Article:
How Brexit impacts Australian ag as new trade deals take priority

How Brexit impacts Australian agriculture exports as new EU and UK FTAs take priority

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NEGOTIATIONS: With Brexit done, Australia will be keen to work with UK Prime Minister Boris Johnson to finalise their free-trade agreement. Photo: WikiCommons

NEGOTIATIONS: With Brexit done, Australia will be keen to work with UK Prime Minister Boris Johnson to finalise their free-trade agreement. Photo: WikiCommons

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It's hoped with Brexit in the rear view mirror, the trade agreement Australia is negotiating with the EU and UK will take centre stage.

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THE United Kingdom and the European Union have finalised their Brexit deal and it's hoped the free-trade agreements Australia is negotiating with both parties will now be prioritised.

The Brexit deal means Australia will split its existing EU tariff-rate quotas between the EU and UK, based on where proportions of trade went to over a three-year period.

The splits have been discussed by the government since Brexit was announced four years ago and haven't come as a surprise to the agricultural sector.

Rabobank senior animal proteins analyst Angus Gidley-Baird doesn't expect the quota splits to make much of an impact, however there were a couple of things to watch.

The Department of Agriculture, Water and Environment is working on a revision of the splits with the EU, which could mean additional volume or reduced tariff levels.

"Even though the quotas are at a reduced tariff rate, there is still a tariff, so any ability to reduce that or get greater volume access will be beneficial," Mr Gidley-Baird said.

"With the UK effectively having its own volume limit, that may mean more limited flexibility in terms of where we send things.

"Another thing to watch will be any changes to import requirements."

Chair of the EU-UK Red Meat Market Access Taskforce, Andrew McDonald, said the splits would be a temporary solution until Australia finalised its own free-trade agreements with the UK and EU.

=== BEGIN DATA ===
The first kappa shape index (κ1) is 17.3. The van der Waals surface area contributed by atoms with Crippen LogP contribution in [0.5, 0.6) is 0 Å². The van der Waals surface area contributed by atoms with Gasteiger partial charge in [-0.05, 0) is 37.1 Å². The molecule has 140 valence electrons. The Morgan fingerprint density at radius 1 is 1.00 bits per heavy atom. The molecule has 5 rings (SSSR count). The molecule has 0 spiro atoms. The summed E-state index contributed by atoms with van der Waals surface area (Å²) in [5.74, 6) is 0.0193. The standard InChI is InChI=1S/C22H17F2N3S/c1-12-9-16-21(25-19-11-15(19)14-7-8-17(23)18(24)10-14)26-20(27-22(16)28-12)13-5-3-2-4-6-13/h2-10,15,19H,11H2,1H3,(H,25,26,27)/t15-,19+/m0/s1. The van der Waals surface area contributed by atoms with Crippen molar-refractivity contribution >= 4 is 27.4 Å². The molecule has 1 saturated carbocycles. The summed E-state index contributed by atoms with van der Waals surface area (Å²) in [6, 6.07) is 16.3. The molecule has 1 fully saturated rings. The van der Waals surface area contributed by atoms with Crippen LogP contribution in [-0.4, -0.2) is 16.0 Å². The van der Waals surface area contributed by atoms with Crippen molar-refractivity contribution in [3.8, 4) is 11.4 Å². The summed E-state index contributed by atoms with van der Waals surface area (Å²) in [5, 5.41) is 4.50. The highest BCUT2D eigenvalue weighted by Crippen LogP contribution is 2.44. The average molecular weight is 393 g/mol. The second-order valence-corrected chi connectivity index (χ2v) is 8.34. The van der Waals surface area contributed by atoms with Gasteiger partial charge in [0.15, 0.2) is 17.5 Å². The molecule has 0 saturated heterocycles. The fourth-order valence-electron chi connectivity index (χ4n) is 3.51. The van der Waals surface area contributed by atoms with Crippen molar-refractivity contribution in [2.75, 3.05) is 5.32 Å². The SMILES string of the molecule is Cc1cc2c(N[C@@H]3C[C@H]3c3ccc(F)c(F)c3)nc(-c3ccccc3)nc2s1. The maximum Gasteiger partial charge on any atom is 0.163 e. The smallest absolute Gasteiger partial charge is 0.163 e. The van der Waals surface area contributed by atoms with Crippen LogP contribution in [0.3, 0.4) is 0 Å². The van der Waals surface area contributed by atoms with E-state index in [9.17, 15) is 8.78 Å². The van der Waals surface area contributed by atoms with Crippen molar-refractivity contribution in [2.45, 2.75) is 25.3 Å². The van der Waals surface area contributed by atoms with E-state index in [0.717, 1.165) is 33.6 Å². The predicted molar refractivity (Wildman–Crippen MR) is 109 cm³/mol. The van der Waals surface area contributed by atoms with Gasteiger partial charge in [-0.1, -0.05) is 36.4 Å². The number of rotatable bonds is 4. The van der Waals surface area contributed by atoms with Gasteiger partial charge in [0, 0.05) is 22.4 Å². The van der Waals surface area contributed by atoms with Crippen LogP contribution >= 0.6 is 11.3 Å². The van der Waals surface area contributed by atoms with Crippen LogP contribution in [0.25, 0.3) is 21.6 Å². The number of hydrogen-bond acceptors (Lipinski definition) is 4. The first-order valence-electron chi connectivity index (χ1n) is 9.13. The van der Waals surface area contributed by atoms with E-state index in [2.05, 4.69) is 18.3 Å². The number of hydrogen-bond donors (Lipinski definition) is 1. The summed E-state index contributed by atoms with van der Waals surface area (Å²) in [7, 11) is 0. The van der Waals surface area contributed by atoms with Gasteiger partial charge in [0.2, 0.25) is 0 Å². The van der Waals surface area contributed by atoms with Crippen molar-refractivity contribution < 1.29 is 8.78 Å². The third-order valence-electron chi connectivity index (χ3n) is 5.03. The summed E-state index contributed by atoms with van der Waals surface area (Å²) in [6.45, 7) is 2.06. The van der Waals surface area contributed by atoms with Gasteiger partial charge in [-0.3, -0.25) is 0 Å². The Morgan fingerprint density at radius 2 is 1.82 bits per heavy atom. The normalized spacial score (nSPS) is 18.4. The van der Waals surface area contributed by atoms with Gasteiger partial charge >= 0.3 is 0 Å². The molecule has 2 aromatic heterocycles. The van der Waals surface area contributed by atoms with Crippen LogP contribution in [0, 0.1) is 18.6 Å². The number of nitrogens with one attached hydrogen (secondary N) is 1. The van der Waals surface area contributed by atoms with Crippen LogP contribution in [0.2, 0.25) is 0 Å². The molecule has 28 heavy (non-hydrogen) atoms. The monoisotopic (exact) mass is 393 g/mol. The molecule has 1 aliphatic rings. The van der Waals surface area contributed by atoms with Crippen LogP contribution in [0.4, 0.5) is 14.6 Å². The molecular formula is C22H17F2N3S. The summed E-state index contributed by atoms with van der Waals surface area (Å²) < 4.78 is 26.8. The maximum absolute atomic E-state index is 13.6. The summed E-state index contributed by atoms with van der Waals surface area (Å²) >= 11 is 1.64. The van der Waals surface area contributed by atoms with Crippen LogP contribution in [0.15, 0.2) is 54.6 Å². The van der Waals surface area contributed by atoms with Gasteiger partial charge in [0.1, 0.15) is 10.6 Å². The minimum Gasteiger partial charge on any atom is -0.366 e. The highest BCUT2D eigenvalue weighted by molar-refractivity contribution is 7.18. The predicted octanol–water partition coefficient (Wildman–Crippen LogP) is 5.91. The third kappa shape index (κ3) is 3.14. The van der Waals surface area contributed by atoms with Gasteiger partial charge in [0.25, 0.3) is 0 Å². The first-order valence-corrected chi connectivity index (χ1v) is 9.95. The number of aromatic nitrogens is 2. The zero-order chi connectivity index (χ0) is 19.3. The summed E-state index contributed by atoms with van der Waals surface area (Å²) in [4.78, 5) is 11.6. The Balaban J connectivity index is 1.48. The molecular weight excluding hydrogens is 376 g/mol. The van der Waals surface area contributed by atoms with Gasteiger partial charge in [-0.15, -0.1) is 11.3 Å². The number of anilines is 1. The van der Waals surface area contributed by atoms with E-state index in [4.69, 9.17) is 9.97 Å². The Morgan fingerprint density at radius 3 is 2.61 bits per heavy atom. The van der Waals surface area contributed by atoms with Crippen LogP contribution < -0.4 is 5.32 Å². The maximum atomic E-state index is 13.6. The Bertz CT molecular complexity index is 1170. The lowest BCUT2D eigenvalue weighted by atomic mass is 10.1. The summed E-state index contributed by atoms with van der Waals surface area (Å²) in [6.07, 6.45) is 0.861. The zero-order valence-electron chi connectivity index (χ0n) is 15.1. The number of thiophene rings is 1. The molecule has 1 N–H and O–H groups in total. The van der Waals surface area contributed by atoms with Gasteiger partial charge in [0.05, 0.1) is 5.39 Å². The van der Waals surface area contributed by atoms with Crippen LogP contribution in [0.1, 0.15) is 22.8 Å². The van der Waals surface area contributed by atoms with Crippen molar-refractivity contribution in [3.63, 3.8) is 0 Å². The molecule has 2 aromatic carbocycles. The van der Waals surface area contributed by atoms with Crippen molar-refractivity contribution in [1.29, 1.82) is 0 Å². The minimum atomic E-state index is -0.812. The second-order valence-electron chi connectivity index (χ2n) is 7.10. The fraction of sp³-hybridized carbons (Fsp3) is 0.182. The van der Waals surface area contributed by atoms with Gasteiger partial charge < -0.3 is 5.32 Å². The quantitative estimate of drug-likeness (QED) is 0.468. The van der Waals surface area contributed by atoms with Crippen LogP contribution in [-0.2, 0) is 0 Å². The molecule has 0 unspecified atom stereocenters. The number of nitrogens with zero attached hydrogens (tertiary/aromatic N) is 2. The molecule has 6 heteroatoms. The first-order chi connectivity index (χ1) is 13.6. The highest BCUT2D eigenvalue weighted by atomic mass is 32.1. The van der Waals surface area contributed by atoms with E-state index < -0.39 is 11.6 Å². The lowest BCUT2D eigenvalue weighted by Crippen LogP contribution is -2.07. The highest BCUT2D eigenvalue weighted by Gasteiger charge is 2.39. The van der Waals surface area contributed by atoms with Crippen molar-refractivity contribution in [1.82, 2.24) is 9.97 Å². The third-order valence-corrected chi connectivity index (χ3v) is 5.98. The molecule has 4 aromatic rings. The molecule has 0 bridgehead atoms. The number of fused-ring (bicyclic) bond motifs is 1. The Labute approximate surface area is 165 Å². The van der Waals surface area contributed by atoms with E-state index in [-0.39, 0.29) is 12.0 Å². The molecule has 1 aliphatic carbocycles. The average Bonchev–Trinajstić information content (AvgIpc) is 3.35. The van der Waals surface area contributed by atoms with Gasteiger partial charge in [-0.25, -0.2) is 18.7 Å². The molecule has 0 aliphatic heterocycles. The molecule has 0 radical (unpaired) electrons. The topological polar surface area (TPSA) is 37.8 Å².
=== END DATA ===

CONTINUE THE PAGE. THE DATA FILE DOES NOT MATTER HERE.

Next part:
"This is just a stop-gap measure, something had to be done [following Brexit]," Mr McDonald said.

"The way forward will be free-trade agreements to get more clarity."

It's hoped with Brexit in the rear view mirror, Australia's FTAs will take centre stage.

"The EU and UK were fairly fixated on getting this deal done, that was the first priority," Mr McDonald said.

"I think now there will certainly be more impetus [on the Australian FTAs negotiations] going forward."

GrainGrowers chair Brett Hosking wants the government to "express some urgency" with the FTAs, particularly given the huge opportunities in Europe, which is already Australia's biggest canola market.

"They'll pay a premium over the rest of the world for our canola because it's sustainably produced," he said.

"We have to make sure any deal that's struck reflects our production systems.

"We can't have a deal that dictates we farm the same way as European farmers. We've tried that and it was really damaging to the environment."

With Europe's love of high-quality beer and spirits, and the tariffs introduced by China last year, there is an opportunity for malt barley growers.

"Because they're in the northern hemisphere, when their farming systems are running low, ours are in full production, so our systems are absolutely complimentary," Mr Hosking said.

For red meat, Mr Gidley-Baird said there shouldn't be huge expectations for the EU and UK FTAs.

"It's an important, but not a huge market for us - it's high value per unit, but not a huge volume one," he said.

"The supply chains are well established - Ireland is heavily integrated as the protein supply chain for the UK.

"It's fair to say it's not going to be China in terms of a growth story, or Japan or South Korea in terms of a volume story."

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